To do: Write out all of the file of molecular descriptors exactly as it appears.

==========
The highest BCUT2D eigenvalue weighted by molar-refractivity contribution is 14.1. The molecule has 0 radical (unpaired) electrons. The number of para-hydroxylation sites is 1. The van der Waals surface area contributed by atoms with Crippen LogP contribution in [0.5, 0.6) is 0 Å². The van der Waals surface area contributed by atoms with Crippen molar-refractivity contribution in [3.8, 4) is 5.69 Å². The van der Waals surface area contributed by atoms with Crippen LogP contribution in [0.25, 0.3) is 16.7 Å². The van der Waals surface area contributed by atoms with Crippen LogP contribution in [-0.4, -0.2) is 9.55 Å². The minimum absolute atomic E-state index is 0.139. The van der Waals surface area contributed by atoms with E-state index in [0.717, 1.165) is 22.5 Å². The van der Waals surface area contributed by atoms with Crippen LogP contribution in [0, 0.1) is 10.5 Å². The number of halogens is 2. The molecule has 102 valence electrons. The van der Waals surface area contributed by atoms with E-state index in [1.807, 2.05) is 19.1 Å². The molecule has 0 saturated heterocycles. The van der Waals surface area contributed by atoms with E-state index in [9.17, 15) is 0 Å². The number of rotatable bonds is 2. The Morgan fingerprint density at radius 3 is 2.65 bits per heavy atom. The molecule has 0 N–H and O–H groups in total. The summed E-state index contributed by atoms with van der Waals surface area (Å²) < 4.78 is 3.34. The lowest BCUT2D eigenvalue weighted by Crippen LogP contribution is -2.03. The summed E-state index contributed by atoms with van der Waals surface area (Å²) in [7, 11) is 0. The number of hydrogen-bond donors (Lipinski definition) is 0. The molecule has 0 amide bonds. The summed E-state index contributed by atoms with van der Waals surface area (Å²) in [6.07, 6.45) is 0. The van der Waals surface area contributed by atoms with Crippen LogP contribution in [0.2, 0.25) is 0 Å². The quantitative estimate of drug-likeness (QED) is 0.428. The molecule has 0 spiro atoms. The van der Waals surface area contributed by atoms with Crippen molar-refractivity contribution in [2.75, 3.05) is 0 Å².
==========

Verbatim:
The highest BCUT2D eigenvalue weighted by molar-refractivity contribution is 14.1. The molecule has 0 radical (unpaired) electrons. The number of para-hydroxylation sites is 1. The van der Waals surface area contributed by atoms with Crippen LogP contribution in [0.5, 0.6) is 0 Å². The van der Waals surface area contributed by atoms with Crippen molar-refractivity contribution in [3.8, 4) is 5.69 Å². The van der Waals surface area contributed by atoms with Crippen LogP contribution in [0.25, 0.3) is 16.7 Å². The van der Waals surface area contributed by atoms with Crippen LogP contribution in [-0.4, -0.2) is 9.55 Å². The minimum absolute atomic E-state index is 0.139. The van der Waals surface area contributed by atoms with E-state index in [0.717, 1.165) is 22.5 Å². The van der Waals surface area contributed by atoms with Crippen LogP contribution in [0, 0.1) is 10.5 Å². The number of halogens is 2. The molecule has 102 valence electrons. The van der Waals surface area contributed by atoms with E-state index in [1.807, 2.05) is 19.1 Å². The molecule has 0 saturated heterocycles. The van der Waals surface area contributed by atoms with E-state index in [9.17, 15) is 0 Å². The number of rotatable bonds is 2. The Morgan fingerprint density at radius 3 is 2.65 bits per heavy atom. The molecule has 0 N–H and O–H groups in total. The summed E-state index contributed by atoms with van der Waals surface area (Å²) < 4.78 is 3.34. The lowest BCUT2D eigenvalue weighted by Crippen LogP contribution is -2.03. The summed E-state index contributed by atoms with van der Waals surface area (Å²) in [7, 11) is 0. The number of hydrogen-bond donors (Lipinski definition) is 0. The molecule has 0 amide bonds. The summed E-state index contributed by atoms with van der Waals surface area (Å²) in [6.07, 6.45) is 0. The van der Waals surface area contributed by atoms with Crippen LogP contribution in [0.2, 0.25) is 0 Å². The quantitative estimate of drug-likeness (QED) is 0.428. The molecule has 0 spiro atoms. The van der Waals surface area contributed by atoms with Crippen molar-refractivity contribution in [2.75, 3.05) is 0 Å².